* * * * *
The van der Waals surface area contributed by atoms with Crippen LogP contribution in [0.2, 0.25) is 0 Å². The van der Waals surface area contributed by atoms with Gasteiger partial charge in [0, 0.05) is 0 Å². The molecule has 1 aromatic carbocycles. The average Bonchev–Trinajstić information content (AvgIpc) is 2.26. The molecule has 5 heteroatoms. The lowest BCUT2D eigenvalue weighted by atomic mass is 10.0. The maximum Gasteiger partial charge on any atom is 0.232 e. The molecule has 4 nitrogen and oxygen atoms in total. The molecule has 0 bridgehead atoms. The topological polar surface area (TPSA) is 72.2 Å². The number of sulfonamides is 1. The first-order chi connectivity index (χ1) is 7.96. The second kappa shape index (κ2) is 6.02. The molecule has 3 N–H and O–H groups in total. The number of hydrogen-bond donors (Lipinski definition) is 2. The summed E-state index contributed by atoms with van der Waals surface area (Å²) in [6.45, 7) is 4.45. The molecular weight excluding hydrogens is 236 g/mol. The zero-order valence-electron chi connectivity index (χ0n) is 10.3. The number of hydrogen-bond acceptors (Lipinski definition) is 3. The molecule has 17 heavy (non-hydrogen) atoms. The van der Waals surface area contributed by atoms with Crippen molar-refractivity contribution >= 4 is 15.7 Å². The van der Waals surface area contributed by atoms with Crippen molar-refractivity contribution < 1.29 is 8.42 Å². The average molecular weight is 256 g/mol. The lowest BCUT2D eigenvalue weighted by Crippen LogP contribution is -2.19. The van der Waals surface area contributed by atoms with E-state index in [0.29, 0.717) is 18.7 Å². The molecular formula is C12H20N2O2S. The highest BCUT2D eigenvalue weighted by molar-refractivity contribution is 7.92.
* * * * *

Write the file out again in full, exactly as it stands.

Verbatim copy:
The van der Waals surface area contributed by atoms with Crippen LogP contribution in [0.2, 0.25) is 0 Å². The van der Waals surface area contributed by atoms with Gasteiger partial charge in [0, 0.05) is 0 Å². The molecule has 1 aromatic carbocycles. The average Bonchev–Trinajstić information content (AvgIpc) is 2.26. The molecule has 5 heteroatoms. The lowest BCUT2D eigenvalue weighted by atomic mass is 10.0. The maximum Gasteiger partial charge on any atom is 0.232 e. The molecule has 4 nitrogen and oxygen atoms in total. The molecule has 0 bridgehead atoms. The topological polar surface area (TPSA) is 72.2 Å². The number of sulfonamides is 1. The first-order chi connectivity index (χ1) is 7.96. The second kappa shape index (κ2) is 6.02. The molecule has 3 N–H and O–H groups in total. The number of hydrogen-bond donors (Lipinski definition) is 2. The summed E-state index contributed by atoms with van der Waals surface area (Å²) in [6.45, 7) is 4.45. The molecular weight excluding hydrogens is 236 g/mol. The zero-order valence-electron chi connectivity index (χ0n) is 10.3. The number of hydrogen-bond acceptors (Lipinski definition) is 3. The molecule has 17 heavy (non-hydrogen) atoms. The van der Waals surface area contributed by atoms with Crippen molar-refractivity contribution >= 4 is 15.7 Å². The van der Waals surface area contributed by atoms with Crippen molar-refractivity contribution < 1.29 is 8.42 Å². The average molecular weight is 256 g/mol. The lowest BCUT2D eigenvalue weighted by Crippen LogP contribution is -2.19. The van der Waals surface area contributed by atoms with E-state index in [0.29, 0.717) is 18.7 Å². The molecular formula is C12H20N2O2S. The highest BCUT2D eigenvalue weighted by molar-refractivity contribution is 7.92.